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I was searching about simulation of artificial intelligence, machine learning and subjects alike and saw the news that some startups around of the world are using analog computers to simulate artificial intelligence/machine learning etc.

Their argument is that (some) analog computers were not exact, even if you ran the same calculation more than one time on them, they would give different results. Unlike the digital computers, which could receive exact numbers and give exact results (0's or 1's). And thus, since brains are also imperfect, it is a "logical" to use imperfect machines to simulate such thing. Also, other part of the argument is that "Moore's law is reaching its limit".

Well, I'm not a software engineer, and initially I thought their argument made sense, but the more I think about it, the more it seems unlikely. Simply put, "if it is the case, why no one tried it before?".

Here is an article I read about the subject, it may help answer the question. It uses a lot of terms that I couldn't quite grasp, so I don't know if it is really factual or just another hype.

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  • The article you linked appears to answer all of your questions. You're not using your imagination; I don't fully understand the terms they're using there, but I get the gist. Dec 22, 2021 at 1:58
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    If you're hung up on the idea that the same calculation can give you different results, 1. This is how our brains work, and 2. Analog circuits correct themselves by using feedback mechanisms. Dec 22, 2021 at 2:00
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    Some element of analog processing in electronic devices was actually fairly common in the recent past - so the premise that it hasn't been tried is false. The reason for shifting almost everything to digital is because digital processors are general purpose and run software, whereas any kind of analog device is hand-crafted hardware.
    – Steve
    Dec 22, 2021 at 7:38
  • Errors consist of two components: systematic errors and random errors. Re-running an experiment will let you average out the random error component, but cannot address the systematic error which introduces a consistent bias. In an electrical circuit, systematic errors might be introduced e.g. through varying resistances or capacitances of components. For simple circuits you could calibrate them to correct such errors. Unfortunately, neural networks exhibit nonlinear behaviour so that small errors can produce big changes in the output. Whether this matters depends on the use case.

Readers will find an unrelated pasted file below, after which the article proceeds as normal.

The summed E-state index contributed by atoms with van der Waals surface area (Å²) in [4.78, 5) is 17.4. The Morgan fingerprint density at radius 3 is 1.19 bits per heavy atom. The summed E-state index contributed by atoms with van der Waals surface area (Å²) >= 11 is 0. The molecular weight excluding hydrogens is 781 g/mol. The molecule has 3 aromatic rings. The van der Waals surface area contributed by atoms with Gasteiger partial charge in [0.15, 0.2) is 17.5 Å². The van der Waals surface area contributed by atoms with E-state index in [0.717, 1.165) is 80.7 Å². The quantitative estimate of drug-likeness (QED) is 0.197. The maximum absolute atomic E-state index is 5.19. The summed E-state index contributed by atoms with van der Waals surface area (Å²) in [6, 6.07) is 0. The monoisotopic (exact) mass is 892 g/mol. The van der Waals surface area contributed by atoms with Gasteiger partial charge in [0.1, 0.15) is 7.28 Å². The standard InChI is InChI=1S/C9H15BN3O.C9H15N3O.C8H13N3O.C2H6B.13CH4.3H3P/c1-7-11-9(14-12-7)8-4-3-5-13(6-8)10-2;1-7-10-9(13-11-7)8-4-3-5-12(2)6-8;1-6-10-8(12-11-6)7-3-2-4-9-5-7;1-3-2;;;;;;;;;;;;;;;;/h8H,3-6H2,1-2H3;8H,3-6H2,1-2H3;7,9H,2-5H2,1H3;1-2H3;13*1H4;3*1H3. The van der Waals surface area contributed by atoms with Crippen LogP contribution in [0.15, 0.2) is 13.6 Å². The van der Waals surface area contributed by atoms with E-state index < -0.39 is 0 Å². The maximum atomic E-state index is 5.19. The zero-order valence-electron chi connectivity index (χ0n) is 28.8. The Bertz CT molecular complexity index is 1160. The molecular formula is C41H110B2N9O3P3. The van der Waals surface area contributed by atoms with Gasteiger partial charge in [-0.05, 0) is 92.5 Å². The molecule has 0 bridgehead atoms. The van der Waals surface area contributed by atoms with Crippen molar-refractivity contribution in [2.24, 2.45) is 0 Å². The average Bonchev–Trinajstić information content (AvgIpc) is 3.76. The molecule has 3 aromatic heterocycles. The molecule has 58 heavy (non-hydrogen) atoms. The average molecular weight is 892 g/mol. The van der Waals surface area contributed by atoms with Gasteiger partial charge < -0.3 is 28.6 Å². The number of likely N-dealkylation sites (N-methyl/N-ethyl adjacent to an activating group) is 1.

– amon
    Dec 22, 2021 at 8:34

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tl;dr They're optimizing critical functions by custom-designing computers to perform those specific tasks. It's basically about optimizing efficiency.


Right now, equilibrium propagation is only working in simulation.

"Startup and Academics Find Path to Powerful Analog AI" (2020-07-30)

If they can simulate a computer, then they can already use it. For example, they can simulate its behavior and just observe its results; so, if all they want are the results, then they're already done.

But they don't just want the behavior. Instead:

Analog circuits could save power in neural networks in part because they can efficiently perform a key calculation, called multiply and accumulate.

"Startup and Academics Find Path to Powerful Analog AI" (2020-07-30)

This is, they want implementation-efficiency.


Discussion: Analog-computing is lower-level than digital-logic.

Sometimes, folks say that machine-coding and Assembly are the lowest-level languages. Then stuff like C, then C++, C#, Mathemtica, and so forth would be higher-level languages.

But analog-computing is lower-level. This is, we can look at a CPU as a VM for digital-logic, virtualizing it on a lower-level language, i.e. physics.

So, ya know how folks sometimes recommend hand-optimizing Assembly for critical functions? Hand-designing a circuit for critical functions is a yet more extreme variation.

That appears to be what they're doing: hardcore optimization of functions that they expect to be of high value, stripping away digital-structuring for the sake of efficiency.


Discussion: Imperfection isn't a virtue.

Their argument is that (some) analogical computers were not exact, even if you ran the same calculation more than one time on them, they would give different results. Unlike the digital computers, which could receive exact numbers and give exact results (0's or 1's). And thus, since brains are also imperfect, it is a "logical" to use imperfect machines to simulate such thing.

Presumably they're arguing that analog-computers can do the job, so digital-logic would be unnecessarily expensive overhead.

This is, there's not really a motivation to grab some sort of new, magical power available only to analog-computers so much as there's a perceived lack of motivation to suffer the overhead of digital-structuring.


Simply put, "if it is the case, why no one tried it before?".

Folks have made analog-computers before. Sounds like they're just making one that implements a different algorithm.

For example, major machine-learning packages might come with hand-optimized Assembly for critical calculations as a trick to speed things up. They're basically doing the same, except hand-optimizing all the way down to analog-computing.

Such hand-optimizations can make sense if you believe that a critical-function is important enough to be worth the effort.

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    The lowest level language is expressed with a soldering iron. : ) Dec 22, 2021 at 16:07

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